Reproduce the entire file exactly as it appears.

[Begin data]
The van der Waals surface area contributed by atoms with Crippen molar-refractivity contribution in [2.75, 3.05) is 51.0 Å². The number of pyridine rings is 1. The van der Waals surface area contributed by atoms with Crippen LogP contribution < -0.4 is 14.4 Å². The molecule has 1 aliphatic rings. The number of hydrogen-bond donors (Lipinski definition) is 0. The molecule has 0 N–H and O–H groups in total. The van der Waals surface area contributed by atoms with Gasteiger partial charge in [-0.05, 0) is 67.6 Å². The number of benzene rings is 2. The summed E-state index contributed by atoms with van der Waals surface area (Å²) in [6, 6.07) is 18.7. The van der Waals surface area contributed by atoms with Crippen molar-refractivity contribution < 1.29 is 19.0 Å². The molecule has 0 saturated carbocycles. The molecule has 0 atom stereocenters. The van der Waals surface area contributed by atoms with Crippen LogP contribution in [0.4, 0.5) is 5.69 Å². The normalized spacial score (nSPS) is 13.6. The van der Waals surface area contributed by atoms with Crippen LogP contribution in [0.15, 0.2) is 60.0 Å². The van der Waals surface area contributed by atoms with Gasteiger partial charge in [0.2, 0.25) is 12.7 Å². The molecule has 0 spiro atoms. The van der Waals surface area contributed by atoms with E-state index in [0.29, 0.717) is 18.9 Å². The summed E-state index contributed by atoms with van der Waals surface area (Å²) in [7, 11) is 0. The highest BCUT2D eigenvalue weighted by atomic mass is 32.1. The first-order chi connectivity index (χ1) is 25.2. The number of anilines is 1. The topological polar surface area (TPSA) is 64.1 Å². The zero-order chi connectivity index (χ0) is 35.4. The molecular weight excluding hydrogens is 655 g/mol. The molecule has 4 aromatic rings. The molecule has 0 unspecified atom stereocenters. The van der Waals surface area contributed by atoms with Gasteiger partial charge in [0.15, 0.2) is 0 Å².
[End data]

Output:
The van der Waals surface area contributed by atoms with Crippen molar-refractivity contribution in [2.75, 3.05) is 51.0 Å². The number of pyridine rings is 1. The van der Waals surface area contributed by atoms with Crippen LogP contribution < -0.4 is 14.4 Å². The molecule has 1 aliphatic rings. The number of hydrogen-bond donors (Lipinski definition) is 0. The molecule has 0 N–H and O–H groups in total. The van der Waals surface area contributed by atoms with Gasteiger partial charge in [-0.05, 0) is 67.6 Å². The number of benzene rings is 2. The summed E-state index contributed by atoms with van der Waals surface area (Å²) in [6, 6.07) is 18.7. The van der Waals surface area contributed by atoms with Crippen molar-refractivity contribution < 1.29 is 19.0 Å². The molecule has 0 saturated carbocycles. The molecule has 0 atom stereocenters. The van der Waals surface area contributed by atoms with Crippen LogP contribution in [0.4, 0.5) is 5.69 Å². The normalized spacial score (nSPS) is 13.6. The van der Waals surface area contributed by atoms with Crippen LogP contribution in [0.15, 0.2) is 60.0 Å². The van der Waals surface area contributed by atoms with Gasteiger partial charge in [0.2, 0.25) is 12.7 Å². The molecule has 0 spiro atoms. The van der Waals surface area contributed by atoms with E-state index in [0.29, 0.717) is 18.9 Å². The summed E-state index contributed by atoms with van der Waals surface area (Å²) in [7, 11) is 0. The highest BCUT2D eigenvalue weighted by atomic mass is 32.1. The first-order chi connectivity index (χ1) is 25.2. The number of anilines is 1. The topological polar surface area (TPSA) is 64.1 Å². The zero-order chi connectivity index (χ0) is 35.4. The molecular weight excluding hydrogens is 655 g/mol. The molecule has 4 aromatic rings. The molecule has 0 unspecified atom stereocenters. The van der Waals surface area contributed by atoms with Gasteiger partial charge in [0.15, 0.2) is 0 Å².